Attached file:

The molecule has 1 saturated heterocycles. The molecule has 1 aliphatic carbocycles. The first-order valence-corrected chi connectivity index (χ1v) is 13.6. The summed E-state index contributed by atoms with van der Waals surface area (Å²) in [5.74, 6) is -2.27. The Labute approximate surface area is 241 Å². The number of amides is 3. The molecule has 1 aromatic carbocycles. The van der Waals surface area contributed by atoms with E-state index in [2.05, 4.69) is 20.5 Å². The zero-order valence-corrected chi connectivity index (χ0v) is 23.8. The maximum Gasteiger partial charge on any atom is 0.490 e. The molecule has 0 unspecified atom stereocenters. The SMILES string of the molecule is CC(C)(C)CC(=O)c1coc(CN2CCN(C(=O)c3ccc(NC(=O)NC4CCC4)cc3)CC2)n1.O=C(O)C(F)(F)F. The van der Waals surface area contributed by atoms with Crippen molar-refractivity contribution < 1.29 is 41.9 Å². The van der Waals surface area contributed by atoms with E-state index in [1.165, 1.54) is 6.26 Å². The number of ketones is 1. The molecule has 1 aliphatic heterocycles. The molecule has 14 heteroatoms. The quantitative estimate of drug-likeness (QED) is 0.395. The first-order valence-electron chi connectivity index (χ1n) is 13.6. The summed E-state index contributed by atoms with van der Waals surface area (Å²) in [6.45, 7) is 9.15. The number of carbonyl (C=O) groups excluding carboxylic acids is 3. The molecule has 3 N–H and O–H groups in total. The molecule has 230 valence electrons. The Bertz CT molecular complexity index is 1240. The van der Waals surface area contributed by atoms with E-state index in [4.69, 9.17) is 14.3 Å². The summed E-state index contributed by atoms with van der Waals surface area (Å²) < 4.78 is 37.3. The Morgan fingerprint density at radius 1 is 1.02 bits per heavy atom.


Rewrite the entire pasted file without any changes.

The molecule has 1 saturated heterocycles. The molecule has 1 aliphatic carbocycles. The first-order valence-corrected chi connectivity index (χ1v) is 13.6. The summed E-state index contributed by atoms with van der Waals surface area (Å²) in [5.74, 6) is -2.27. The Labute approximate surface area is 241 Å². The number of amides is 3. The molecule has 1 aromatic carbocycles. The van der Waals surface area contributed by atoms with E-state index in [2.05, 4.69) is 20.5 Å². The zero-order valence-corrected chi connectivity index (χ0v) is 23.8. The maximum Gasteiger partial charge on any atom is 0.490 e. The molecule has 0 unspecified atom stereocenters. The SMILES string of the molecule is CC(C)(C)CC(=O)c1coc(CN2CCN(C(=O)c3ccc(NC(=O)NC4CCC4)cc3)CC2)n1.O=C(O)C(F)(F)F. The van der Waals surface area contributed by atoms with Crippen molar-refractivity contribution < 1.29 is 41.9 Å². The van der Waals surface area contributed by atoms with E-state index in [1.165, 1.54) is 6.26 Å². The number of ketones is 1. The molecule has 1 aliphatic heterocycles. The molecule has 14 heteroatoms. The quantitative estimate of drug-likeness (QED) is 0.395. The first-order valence-electron chi connectivity index (χ1n) is 13.6. The summed E-state index contributed by atoms with van der Waals surface area (Å²) in [6.45, 7) is 9.15. The number of carbonyl (C=O) groups excluding carboxylic acids is 3. The molecule has 3 N–H and O–H groups in total. The molecule has 230 valence electrons. The Bertz CT molecular complexity index is 1240. The van der Waals surface area contributed by atoms with E-state index in [4.69, 9.17) is 14.3 Å². The summed E-state index contributed by atoms with van der Waals surface area (Å²) < 4.78 is 37.3. The Morgan fingerprint density at radius 1 is 1.02 bits per heavy atom.